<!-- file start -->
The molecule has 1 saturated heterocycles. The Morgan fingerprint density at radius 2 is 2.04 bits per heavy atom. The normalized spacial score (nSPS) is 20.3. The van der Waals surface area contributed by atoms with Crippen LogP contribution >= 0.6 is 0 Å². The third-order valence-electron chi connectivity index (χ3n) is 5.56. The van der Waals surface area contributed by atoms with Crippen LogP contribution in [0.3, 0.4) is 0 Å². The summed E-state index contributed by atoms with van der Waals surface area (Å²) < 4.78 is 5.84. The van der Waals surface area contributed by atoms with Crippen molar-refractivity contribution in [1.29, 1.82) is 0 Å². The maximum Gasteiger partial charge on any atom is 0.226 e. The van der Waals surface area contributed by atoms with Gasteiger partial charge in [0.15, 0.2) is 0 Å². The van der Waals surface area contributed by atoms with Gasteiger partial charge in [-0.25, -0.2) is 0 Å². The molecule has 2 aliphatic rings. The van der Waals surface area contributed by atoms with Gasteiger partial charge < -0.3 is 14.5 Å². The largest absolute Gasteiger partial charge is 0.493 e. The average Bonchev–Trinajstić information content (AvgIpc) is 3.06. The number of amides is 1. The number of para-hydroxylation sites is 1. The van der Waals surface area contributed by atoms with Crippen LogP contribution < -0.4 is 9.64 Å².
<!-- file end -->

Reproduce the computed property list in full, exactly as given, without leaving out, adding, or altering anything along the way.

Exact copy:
The molecule has 1 saturated heterocycles. The Morgan fingerprint density at radius 2 is 2.04 bits per heavy atom. The normalized spacial score (nSPS) is 20.3. The van der Waals surface area contributed by atoms with Crippen LogP contribution >= 0.6 is 0 Å². The third-order valence-electron chi connectivity index (χ3n) is 5.56. The van der Waals surface area contributed by atoms with Crippen LogP contribution in [0.3, 0.4) is 0 Å². The summed E-state index contributed by atoms with van der Waals surface area (Å²) < 4.78 is 5.84. The van der Waals surface area contributed by atoms with Crippen molar-refractivity contribution in [1.29, 1.82) is 0 Å². The maximum Gasteiger partial charge on any atom is 0.226 e. The van der Waals surface area contributed by atoms with Gasteiger partial charge in [0.15, 0.2) is 0 Å². The van der Waals surface area contributed by atoms with Gasteiger partial charge in [-0.25, -0.2) is 0 Å². The molecule has 2 aliphatic rings. The van der Waals surface area contributed by atoms with Gasteiger partial charge < -0.3 is 14.5 Å². The largest absolute Gasteiger partial charge is 0.493 e. The average Bonchev–Trinajstić information content (AvgIpc) is 3.06. The number of amides is 1. The number of para-hydroxylation sites is 1. The van der Waals surface area contributed by atoms with Crippen LogP contribution < -0.4 is 9.64 Å².